Visual ballistics and live roulette
What’s visual ballistics?
Before we launch into an analysis of whether visual ballistics can be used playing live roulette, it’s probably worth going over what it actually is. Like wheel bias analysis and to a some extent dealer signature observations, it’s another of the advantage play methods that look at roulette as game of physics rather than mathematics. Here, rather than wheel physical imperfections or dealer spin rhythms, what players are trying to do is bet based on the trajectory of the ball after it has been launched.
You know how final bets in roulette aren’t called until the ball is well into its spin? Well, using visual ballistics, or VB as the experts call it, advantage players reckon they can take into account the velocities of the ball and wheel, and use techniques to mentally compute a likely outcome.
Like the other above mentioned techniques, this one is not without it’s detractors. But thinking about this scientifically, just like the other techniques, with precision observation and calculation in theory it is certainly possible. Whether anyone is capable of this in practice is another story. And I have to say, that while it is a known fact that casinos have and still do go to great lengths to bar blackjack advantage players, I haven’t heard of casinos being at all worried about roulette players – visual ballistics experts included!
Using visual ballistics playing live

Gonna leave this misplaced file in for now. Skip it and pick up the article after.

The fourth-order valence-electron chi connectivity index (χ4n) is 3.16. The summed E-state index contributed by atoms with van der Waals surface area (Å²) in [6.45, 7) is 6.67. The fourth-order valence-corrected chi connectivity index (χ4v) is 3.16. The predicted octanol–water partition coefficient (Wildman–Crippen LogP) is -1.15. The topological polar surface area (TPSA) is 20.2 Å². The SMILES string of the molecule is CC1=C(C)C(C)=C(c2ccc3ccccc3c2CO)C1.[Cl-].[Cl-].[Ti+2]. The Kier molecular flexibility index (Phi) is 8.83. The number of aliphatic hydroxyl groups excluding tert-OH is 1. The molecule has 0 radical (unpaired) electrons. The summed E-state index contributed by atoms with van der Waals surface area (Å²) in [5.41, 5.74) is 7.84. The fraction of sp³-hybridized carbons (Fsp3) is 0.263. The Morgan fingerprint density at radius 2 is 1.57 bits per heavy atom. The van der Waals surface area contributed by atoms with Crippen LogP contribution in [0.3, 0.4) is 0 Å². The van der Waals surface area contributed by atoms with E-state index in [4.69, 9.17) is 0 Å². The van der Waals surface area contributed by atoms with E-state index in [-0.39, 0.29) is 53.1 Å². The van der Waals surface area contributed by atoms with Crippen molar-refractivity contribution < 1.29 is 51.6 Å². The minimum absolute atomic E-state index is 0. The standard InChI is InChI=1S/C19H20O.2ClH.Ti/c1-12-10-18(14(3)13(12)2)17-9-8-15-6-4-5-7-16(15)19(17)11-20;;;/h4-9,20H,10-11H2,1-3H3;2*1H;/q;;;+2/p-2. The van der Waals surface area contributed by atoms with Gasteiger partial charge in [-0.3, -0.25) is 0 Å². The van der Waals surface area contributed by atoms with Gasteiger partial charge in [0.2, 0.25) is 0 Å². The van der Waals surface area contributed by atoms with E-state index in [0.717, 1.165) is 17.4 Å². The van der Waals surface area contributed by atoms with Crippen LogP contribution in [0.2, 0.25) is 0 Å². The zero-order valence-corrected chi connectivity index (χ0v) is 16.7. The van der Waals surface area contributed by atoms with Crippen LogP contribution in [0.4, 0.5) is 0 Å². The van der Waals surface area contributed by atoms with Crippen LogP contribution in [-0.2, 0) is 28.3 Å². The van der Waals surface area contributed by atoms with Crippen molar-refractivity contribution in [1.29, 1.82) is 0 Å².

If we work on the assumption that there are players out there that can employ visual ballistics methods successfully at terrestrial casinos their ability to apply these same methods playing live online would be severely tested. I say this for 2 reasons.
First: While live casinos seek to offer as clear a video stream as possible, the clarity of the video will always depend on the players connection speed and viewing medium. Streams designed to cater for a broad spectrum will not necessarily be so sharp across all mediums. Streams optimized for a specific spectrum (eg the ‘for TV casinos) will suffer noticeably viewed over the internet. Implications of slow internet connections on video quality go without saying.
The point of the above is that when you play live roulette, freeze framing and less than sharp vision can be either a very minor/infrequent issue or a real annoyance and hindrance to clear and smooth viewing, depending on these factors. While visual ballistics requires quite precise observation and calculation, the opportunity for such is certainly not as good playing online as terrestrially.
Second: The above issue is exacerbated by the fact that the web cam on a typical live roulette begins at a long zoom and then transitions to close zoom during the spin. A great idea for getting a nice close up view of where the ball comes to rest, but not so great for assessing the spin from a visual ballistics point of view.